After producing the CD of contemporary world music, eRenlai magazine facilitated three concerts with the participating artists in the compilation. A dozen or so different bands performed their music live to the joy of the audience. For this third and final performance, on September 16, the Tien Educational Center opened its doors to world music for the second time, and it was fitting surroundings, with sound system and lights ready to create an unforgettable night.

Viba and Claire Juan (Photo: C. Tuduri)

From the outset we were embraced by the presence of Viba, previously introduced to me as Paul, I didn’t recognize him and thought he was part of Orbit Folks since we were all on stage doing the sound setup before the concert. It was then I realized that the night was going to blend of different musical styles until the lights went out.

Viba presented his chillout-electronic-world beat on stage with singer Claire Juan. Doing this live requires a lot of talent and knowledge since Viba has a daunting setup of synthesizers, drum machines and one computer. A one-man band triggering crazy ambient samples and loops of smooth rhythms, more than appropriate to open the evening.

Orbit Folks were next on stage, with Martijn Vanbuel (double bass), Toshihiro Wakaike (Indian tabla) and Mike Zeng (piano) combining elements of jazz and tabla to bring us some outer space rhythms. There was an interesting contrast between the Folks and Viba, since their ensemble is completely acoustic whereas Viba is mostly electronic. The band's performance was impressive, all of their members have a strong musical background that was gently delivered to the audience. As in any other jazz concert they included a lot of improvisation showing their mastery of the instruments and preparing the ground for the next band. They played some of their songs like Anouar, Santur and Serenade composed by Martijn Vanbuel and Caravan (by Juan Tizol, arr. by Martijn Vanbuel) and Rahu (by Toshihiro Wakaike, arr. by Martijn).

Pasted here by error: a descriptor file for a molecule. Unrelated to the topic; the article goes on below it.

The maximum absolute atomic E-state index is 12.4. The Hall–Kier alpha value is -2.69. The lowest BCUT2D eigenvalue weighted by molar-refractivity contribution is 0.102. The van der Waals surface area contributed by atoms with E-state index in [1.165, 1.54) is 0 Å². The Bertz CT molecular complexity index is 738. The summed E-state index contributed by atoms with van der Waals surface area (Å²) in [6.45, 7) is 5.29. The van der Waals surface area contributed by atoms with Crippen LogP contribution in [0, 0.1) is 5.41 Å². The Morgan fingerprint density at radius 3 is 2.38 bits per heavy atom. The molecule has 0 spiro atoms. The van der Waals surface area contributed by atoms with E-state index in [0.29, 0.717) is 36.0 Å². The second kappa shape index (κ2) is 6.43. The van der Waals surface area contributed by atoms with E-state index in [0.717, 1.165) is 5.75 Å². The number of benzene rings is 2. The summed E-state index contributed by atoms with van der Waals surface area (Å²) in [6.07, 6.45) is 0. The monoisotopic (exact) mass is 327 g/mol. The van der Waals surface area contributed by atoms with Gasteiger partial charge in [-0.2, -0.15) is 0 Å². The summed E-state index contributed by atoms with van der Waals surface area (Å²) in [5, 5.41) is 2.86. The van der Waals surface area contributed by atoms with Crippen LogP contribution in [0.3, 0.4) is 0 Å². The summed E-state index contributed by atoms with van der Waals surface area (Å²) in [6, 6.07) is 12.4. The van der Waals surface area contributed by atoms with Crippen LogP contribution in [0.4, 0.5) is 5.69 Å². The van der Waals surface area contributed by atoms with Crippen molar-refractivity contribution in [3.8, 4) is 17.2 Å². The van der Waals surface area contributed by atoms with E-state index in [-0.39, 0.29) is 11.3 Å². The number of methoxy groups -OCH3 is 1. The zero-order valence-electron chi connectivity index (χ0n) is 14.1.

Comprised of Louis Goldford (soprano sax) Lio Pinard (accordion), Martijn Vanbuel (piano), Kelvin Chuang (bass) and Weichung Lin (drums), Flâneur Daguerre were the next surprise, further raising the excitement in the same hall that once held Taiwan’s first absurdist theatre troupe. Their performance developed finely. I felt like there were fireworks shooting from the stage. The immersion of their music in complexity enabled the band to grab the attention of the audience at all moments. I would love to see this band again; in fact as I write this paragraph I am listening to the track Harvest Drums included in the CD.

The next performance was from Minkoku Hyakunen (Yingfan Huang and You-Sheng Zhang). These guys come from the school of noise and improvisation. They use sounds of all sorts as their source, in stark contrast to the previous bands' use of musical notes. Minkoku's highlight is their stage performance, full of gestures and symbols that are close to a theatrical set and bursting with interesting atmosphere. Their instruments come from temples, such as bells and cymbals in addition to other sound objects. The audience clearly expressed their gratitude at the end of their performance.

Up next was Fao, playing his "Mamba in Solitude" including sampled Chinese flutes, guqin (古琴), Indian tabla and electronic sounds permeating through the crowds. Fao is a Colombian composer searching for new sounds in Asia. We thoroughly enjoyed his piece since it is a mixture of Latin rhythms (such as cumbia) with Chinese instruments around an Amazonian ritual.

To close the night Fao, Louis Goldford and myself quickly schemed together a few guidelines to improvise on for the grand finale with the rest of the participating musicians. On stage we had tabla, two saxophones, guitar, electronics, piano, drums, double bass and more. This was the first time we had played together and it erupted into an explosion of excitement rippling through the whole theater, the perfect was to close this celebration of the meeting of cultures and music.

Overall the CD and the concerts were a success and this was an admirable gesture from Renlai to provide the infrastructure and vision to put this idea together and hopefully provide the building blocks for future world music development in Taiwan. I just hope this is not the last time it happens. Thanks to all the musicians who participated in the CD. And thanks too to the enthusiastic public who embraced this mixture of music.

Renlai Concert #3 - Part 1

Renlai Concert #3 - Part 2

Videos filmed and edited by Pinti Zheng


{rokbox album=|myalbum|}images/stories/concert_renlai_3/moysan/*{/rokbox}
Photos courtesy of Paul Moysan